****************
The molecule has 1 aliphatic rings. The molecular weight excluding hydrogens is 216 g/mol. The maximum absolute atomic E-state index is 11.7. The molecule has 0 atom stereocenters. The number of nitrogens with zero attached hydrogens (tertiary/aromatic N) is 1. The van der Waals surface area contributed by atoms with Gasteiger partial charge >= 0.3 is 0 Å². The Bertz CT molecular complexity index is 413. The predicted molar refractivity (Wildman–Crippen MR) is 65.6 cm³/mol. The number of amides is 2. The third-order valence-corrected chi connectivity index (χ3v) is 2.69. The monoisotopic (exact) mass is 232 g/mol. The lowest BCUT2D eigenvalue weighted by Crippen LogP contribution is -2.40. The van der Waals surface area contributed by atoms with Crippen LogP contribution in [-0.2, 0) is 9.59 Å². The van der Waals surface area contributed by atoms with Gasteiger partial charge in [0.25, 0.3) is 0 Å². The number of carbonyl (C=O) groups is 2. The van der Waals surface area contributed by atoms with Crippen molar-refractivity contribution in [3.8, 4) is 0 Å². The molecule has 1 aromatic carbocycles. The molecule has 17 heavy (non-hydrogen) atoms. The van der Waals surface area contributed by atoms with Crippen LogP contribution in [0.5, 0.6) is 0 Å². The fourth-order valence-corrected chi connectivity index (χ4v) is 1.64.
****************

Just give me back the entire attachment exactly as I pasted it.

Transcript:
The molecule has 1 aliphatic rings. The molecular weight excluding hydrogens is 216 g/mol. The maximum absolute atomic E-state index is 11.7. The molecule has 0 atom stereocenters. The number of nitrogens with zero attached hydrogens (tertiary/aromatic N) is 1. The van der Waals surface area contributed by atoms with Gasteiger partial charge >= 0.3 is 0 Å². The Bertz CT molecular complexity index is 413. The predicted molar refractivity (Wildman–Crippen MR) is 65.6 cm³/mol. The number of amides is 2. The third-order valence-corrected chi connectivity index (χ3v) is 2.69. The monoisotopic (exact) mass is 232 g/mol. The lowest BCUT2D eigenvalue weighted by Crippen LogP contribution is -2.40. The van der Waals surface area contributed by atoms with Crippen LogP contribution in [-0.2, 0) is 9.59 Å². The van der Waals surface area contributed by atoms with Gasteiger partial charge in [0.25, 0.3) is 0 Å². The number of carbonyl (C=O) groups is 2. The van der Waals surface area contributed by atoms with Crippen molar-refractivity contribution in [3.8, 4) is 0 Å². The molecule has 1 aromatic carbocycles. The molecule has 17 heavy (non-hydrogen) atoms. The van der Waals surface area contributed by atoms with Crippen LogP contribution in [0.5, 0.6) is 0 Å². The fourth-order valence-corrected chi connectivity index (χ4v) is 1.64.